Balakrishnan said a pay hike for a top executive was 'terrible for any leadership' when subordinates were being asked to 'sacrifice' on wages.
He demanded reconstitution of the Infosys board since the quality of governance and value system that Infosys was known for were 'being decimated under the current leadership'.
This issue is at the heart of good corporate governance, but the Infosys board's statement simply turns a blind eye to it in its anxiety to traduce Murthy.
It has shown the same contemptuous disregard for public opinion by taking a self-exculpatory stand on the unsavoury allegations of violations of norms of prudence, propriety and probity pertaining to the $200 million acquisition of the Israeli firm Panaya by Infosys.
The board has claimed that the report of the law firm Gibson, Dunn & Crutcher, which it had appointed to go into the complaints concerning the deal, contained no adverse findings, but has refused to make the report public.
It has not also explained why executives involved in the acquisition, particularly Ritika Suri -- a former colleague of Vishal Sikka when he was the chief technology officer at Germany's SAP and a member of the team that clinched the deal -- quit Infosys soon after the global law firm submitted its report.
Suri, incidentally had been brought in by Sikka as head of corporate development and ventures after he became the chief executive.
Murthy, while questioning the abnormal pay rise for Sikka as well as the rationale for the large severance packages offered to two former employees, had wondered whether 'the company is using such payments as hush money to hide something.'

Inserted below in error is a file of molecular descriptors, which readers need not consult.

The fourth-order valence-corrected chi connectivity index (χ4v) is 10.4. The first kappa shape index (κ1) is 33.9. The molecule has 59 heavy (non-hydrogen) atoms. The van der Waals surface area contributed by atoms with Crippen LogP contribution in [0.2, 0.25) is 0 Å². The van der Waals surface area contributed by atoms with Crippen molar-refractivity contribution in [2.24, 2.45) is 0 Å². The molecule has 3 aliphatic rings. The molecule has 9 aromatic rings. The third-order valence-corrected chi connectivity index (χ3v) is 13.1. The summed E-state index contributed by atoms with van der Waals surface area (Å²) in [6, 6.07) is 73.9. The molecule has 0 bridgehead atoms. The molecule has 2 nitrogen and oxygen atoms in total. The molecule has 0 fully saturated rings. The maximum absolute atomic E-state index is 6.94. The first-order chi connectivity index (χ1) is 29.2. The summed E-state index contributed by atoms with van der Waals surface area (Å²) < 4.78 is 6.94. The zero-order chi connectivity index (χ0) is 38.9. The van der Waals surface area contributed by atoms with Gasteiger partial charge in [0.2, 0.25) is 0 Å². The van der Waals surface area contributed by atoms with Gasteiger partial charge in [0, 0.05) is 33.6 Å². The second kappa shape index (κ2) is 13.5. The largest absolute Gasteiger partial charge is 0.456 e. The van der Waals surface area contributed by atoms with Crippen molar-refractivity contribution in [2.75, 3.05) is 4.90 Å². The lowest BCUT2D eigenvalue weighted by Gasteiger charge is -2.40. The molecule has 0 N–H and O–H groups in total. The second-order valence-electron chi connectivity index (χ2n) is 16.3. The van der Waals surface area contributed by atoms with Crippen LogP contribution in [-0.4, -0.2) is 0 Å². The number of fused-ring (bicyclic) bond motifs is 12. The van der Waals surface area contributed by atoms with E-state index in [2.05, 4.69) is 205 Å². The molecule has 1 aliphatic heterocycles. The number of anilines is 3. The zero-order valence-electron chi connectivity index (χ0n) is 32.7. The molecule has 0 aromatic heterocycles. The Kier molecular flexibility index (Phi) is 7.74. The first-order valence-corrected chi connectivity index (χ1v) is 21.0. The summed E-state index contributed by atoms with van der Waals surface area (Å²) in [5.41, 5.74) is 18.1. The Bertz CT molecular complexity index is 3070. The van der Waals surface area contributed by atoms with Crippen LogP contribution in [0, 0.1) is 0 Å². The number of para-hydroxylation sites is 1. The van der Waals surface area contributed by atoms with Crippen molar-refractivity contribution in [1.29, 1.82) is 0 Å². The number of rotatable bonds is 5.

The board is also silent on the recommendations, if any, received from law firms and corporate governance experts claimed to have been appointed by it to hold consultations with the founders and other key stakeholders.
Thus, the present board must bear the entire responsibility for the dreadful mess in which Infosys finds itself today. It has been a classic case of fouling up one's own nest.
If at all I can fault Narayana Murthy, it is on the count of his taking the matter to the public domain without making it clear whether he had tried his best, with all the enormous prestige he commands, to sort out the issues troubling him by quiet and discreet discussions with the board.
After all, the founders togethers have a stake of roughly 13 per cent in the company, and they could have all together pulled their weight from behind the scenes to steer the company in the right and proper direction.
The investing public and indeed, all those for whom Infosys had so far been a source of inspiration as a symbol of all that is best in the corporate world, would be interested in knowing whether Murthy and his co-founders made the necessary efforts and were forced to come into the open because of their failure to make the board see reason.
The course personality clashes have taken in the cases of both the Tatas and Infosys, deemed to be exemplars of discernment, rectitude and excellence has set a bad example which the country could have well done without.
B S Raghavan, a retired member of the Indian Administrative Service, was the commerce and industry secretary of West Bengal, chief secretary of Tripura, chief executive of four major public sector enterprises, and adviser to the Indian subsidiary of a well-known German industrial firm.
He was also the chairman of three UN Committees, involved in negotiations in the United Nations Conference on Trade and Development, UNCTAD.
IMAGE: Vishal Sikka, left and, Infosys' co-founder N R Narayana Murthy.